I just bungee the anti-sway bar out of the way. Yes, the bushing gap is normal. The nut & bolt crush against an internal sleeve in the bushing.

Regardless of what a Salesman will tell you, most 0-3 inch lifts (as sold in a package) do not improve the wheel travel and articulation over that possible with a stock Cherokee. The upper limit of compressive wheel travel is the bump stop and the lower limit of extension is the open shock length. The stock springs will allow the axle to droop until the shock is fully extended, before control arms or brake lines bind. The only potential drawback of the stock form is you have considerably more extension travel than that available in compression, and the spring rate is soft. A loaded XJ will spend a lot of time on the bump stops.

For a better look at results due to disconnecting a stock XJ, link up to Joe Hinsons' article on Cherokee America: Homemade Swaybar Quick Disconnects (great info regarding ramp improvement and quick disconnects.)

If you have access to a stock XJ and a ramp, you can Wow the crowd during the next club meeting by removing the anti-sway bar(s) (and shocks) and testing the vehicle. It will ramp extremely well (A lightweight vehicle works better, and just take care as the brake lines will bind before anything hits and the slip yoke u-joint will bind if both sides of the rear axle are unloaded.) To get an idea of what ramp test numbers mean with your Cherokee link up to Rocky Road Outfitters: Jeep Cherokee RTI Calculations .

Anyone who exploits the articulation of a vehicle should always check and compensate for proper brake line slack. The above exercise is good to try on any vehicle as you never know when a shock mount will break on the trail, resulting in a snapped brake line or dropped drive line (100 miles from help.)


[Chrysler/Jeep Factory Service Manual Set for 1989]

Buy a good Service manual. Yes, the manuals you find in the parts store are good (I have three of them for the XJ) but the Chrysler manuals are really worth the expense. If you have experience with the old (poor) AMC Jeep books the Chrysler literature is a huge benefit. Buy the book for the year following your XJ's model year to get all the updates that appeared mid-model-year.

By The Way, the Cherokee in the pictures is my 88 with 31's, a three inch Rancho lift, & stock length RS9000 shocks -- that as a system, has been well tuned by the topics covered in these web pages. I installed the lift in 1990, well before the various lift options available today.

I try not to sell you on this kit, or any other manufacture's product. I am not a web designer and have never received monetary compensation from an XJ parts manufacturer (or anything for free either.) My intent is to educate so you can make your own decisions.

No kit is perfect and the industry is designing new improvements everyday. I plan more improvements myself (I recently increased the lift height to 4 inches and installed long travel shocks) and will add what is of topical interest if possible. If you have questions or recommend an improvement, drop me an E-mail.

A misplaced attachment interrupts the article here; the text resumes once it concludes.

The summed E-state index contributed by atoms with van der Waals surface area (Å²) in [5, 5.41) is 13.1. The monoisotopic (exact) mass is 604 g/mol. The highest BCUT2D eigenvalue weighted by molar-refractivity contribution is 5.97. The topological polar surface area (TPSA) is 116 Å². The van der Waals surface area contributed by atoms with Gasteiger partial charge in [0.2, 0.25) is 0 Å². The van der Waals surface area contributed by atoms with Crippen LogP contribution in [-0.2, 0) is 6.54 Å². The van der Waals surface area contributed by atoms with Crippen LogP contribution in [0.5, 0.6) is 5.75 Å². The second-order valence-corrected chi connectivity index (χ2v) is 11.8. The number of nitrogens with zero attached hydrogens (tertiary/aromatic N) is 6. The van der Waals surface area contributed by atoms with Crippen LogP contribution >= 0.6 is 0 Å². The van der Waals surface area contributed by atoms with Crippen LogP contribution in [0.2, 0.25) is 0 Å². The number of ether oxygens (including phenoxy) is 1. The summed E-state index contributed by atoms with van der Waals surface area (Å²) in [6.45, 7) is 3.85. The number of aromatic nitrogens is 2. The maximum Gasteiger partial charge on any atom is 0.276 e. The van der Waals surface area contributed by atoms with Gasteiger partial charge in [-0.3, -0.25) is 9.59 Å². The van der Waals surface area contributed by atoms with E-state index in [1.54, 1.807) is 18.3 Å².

[Tin Mountain and the Last Chance Range, Death Valley, Spring 1989]

Happy Trails!
Ed A. Stevens
stvns@aol.com


"But I now leave this issue (sic.) standing thus unfinished, even as the great Cathedral of Cologne was left, with a crane still standing upon the top of the uncompleted tower. For small erections may be completed by their first Architects; grand ones, true ones, leave the capstone to posterity. God keep me from ever completing anything. Oh, Time, Strength, Cash, and Patience!" --
Herman Melville

-----------------------------------------

Your are visitor number: since January 7th, 1999.


Go To:

Stvns's XJ Hints & Help #2, (Tire Clearance, Bumpstops, Shock Mounts, & Shock Lengths)

Stvns's XJ Hints & Help #3 , (Springs, Control Arm Bind, Slip Yokes, Brakelines, & Gears)

Stvns's XJ Hints & Help #4 , (Factory tire rack, Headliner, & Misc.)

An early version of these pages has been translated into French (Les pages Jeep Cherokee) and can be viewed by visiting "
L'amélioration des capacités tout-terrain d'une Jeep Cherokee.

" Le site information des passionnés de Jeep". The Les pages Jeep Cherokee links can also be found leading to this page from the general JeepList France site. I thank Gérald Capella - <gegecap@geocities.com> for the Français translation.

A version of these pages has been translated into Spanish (Mejorando el XJ) and can be viewed by visiting "La Casa del Indio". I thank Manuel Alvarez - <manu.ad@teleline.es> por está traducidos al Español. This site is an excellent source for XJ Cherokee information (with some shots of beautiful European wheeling).

View Stvns's Racing Page, (Baja racing pictures of past off-road efforts).

Let me know what you think about my page. Send mail by clicking here.


[Holcomb Creek Trail, entry climb, 1999]

The following links are helpful to XJ owners:

NAXJA North American XJ Owners Association

Off-Road.Com

Blue Ribbon Coalition (Get Involved in Preserving Your Choice of Recreation!)

United Four Wheel Drive Association (Get Active, Go Wheeling, and support your friends around the World!)